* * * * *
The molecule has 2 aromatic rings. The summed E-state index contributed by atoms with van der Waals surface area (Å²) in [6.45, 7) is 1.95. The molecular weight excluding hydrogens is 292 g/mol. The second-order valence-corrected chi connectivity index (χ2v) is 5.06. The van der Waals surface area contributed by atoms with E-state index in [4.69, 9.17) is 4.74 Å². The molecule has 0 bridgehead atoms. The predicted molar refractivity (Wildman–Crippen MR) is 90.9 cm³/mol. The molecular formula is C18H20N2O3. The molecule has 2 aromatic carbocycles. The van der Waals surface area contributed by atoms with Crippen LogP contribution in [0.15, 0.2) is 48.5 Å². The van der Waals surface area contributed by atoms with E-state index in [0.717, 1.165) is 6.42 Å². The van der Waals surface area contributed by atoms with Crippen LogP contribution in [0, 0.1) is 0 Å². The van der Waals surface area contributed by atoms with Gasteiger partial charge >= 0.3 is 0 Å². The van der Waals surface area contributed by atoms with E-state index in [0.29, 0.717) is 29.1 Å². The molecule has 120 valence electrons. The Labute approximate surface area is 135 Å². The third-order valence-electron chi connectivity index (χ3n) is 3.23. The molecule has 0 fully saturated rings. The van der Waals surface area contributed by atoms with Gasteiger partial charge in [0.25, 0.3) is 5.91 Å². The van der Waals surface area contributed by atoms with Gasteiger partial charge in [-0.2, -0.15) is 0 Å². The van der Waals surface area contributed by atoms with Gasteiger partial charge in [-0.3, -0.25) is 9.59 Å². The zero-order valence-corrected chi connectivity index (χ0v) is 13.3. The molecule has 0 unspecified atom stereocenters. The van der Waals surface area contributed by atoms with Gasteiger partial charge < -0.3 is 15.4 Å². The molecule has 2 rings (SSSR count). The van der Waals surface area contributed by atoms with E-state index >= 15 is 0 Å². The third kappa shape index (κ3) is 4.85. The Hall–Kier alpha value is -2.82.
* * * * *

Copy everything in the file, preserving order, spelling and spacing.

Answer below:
The molecule has 2 aromatic rings. The summed E-state index contributed by atoms with van der Waals surface area (Å²) in [6.45, 7) is 1.95. The molecular weight excluding hydrogens is 292 g/mol. The second-order valence-corrected chi connectivity index (χ2v) is 5.06. The van der Waals surface area contributed by atoms with E-state index in [4.69, 9.17) is 4.74 Å². The molecule has 0 bridgehead atoms. The predicted molar refractivity (Wildman–Crippen MR) is 90.9 cm³/mol. The molecular formula is C18H20N2O3. The molecule has 2 aromatic carbocycles. The van der Waals surface area contributed by atoms with Crippen LogP contribution in [0.15, 0.2) is 48.5 Å². The van der Waals surface area contributed by atoms with E-state index in [0.717, 1.165) is 6.42 Å². The van der Waals surface area contributed by atoms with Crippen LogP contribution in [0, 0.1) is 0 Å². The van der Waals surface area contributed by atoms with Gasteiger partial charge >= 0.3 is 0 Å². The van der Waals surface area contributed by atoms with E-state index in [0.29, 0.717) is 29.1 Å². The molecule has 120 valence electrons. The Labute approximate surface area is 135 Å². The third-order valence-electron chi connectivity index (χ3n) is 3.23. The molecule has 0 fully saturated rings. The van der Waals surface area contributed by atoms with Gasteiger partial charge in [0.25, 0.3) is 5.91 Å². The van der Waals surface area contributed by atoms with Gasteiger partial charge in [-0.2, -0.15) is 0 Å². The van der Waals surface area contributed by atoms with Gasteiger partial charge in [-0.3, -0.25) is 9.59 Å². The zero-order valence-corrected chi connectivity index (χ0v) is 13.3. The molecule has 0 unspecified atom stereocenters. The van der Waals surface area contributed by atoms with Gasteiger partial charge < -0.3 is 15.4 Å². The molecule has 2 rings (SSSR count). The van der Waals surface area contributed by atoms with E-state index >= 15 is 0 Å². The third kappa shape index (κ3) is 4.85. The Hall–Kier alpha value is -2.82.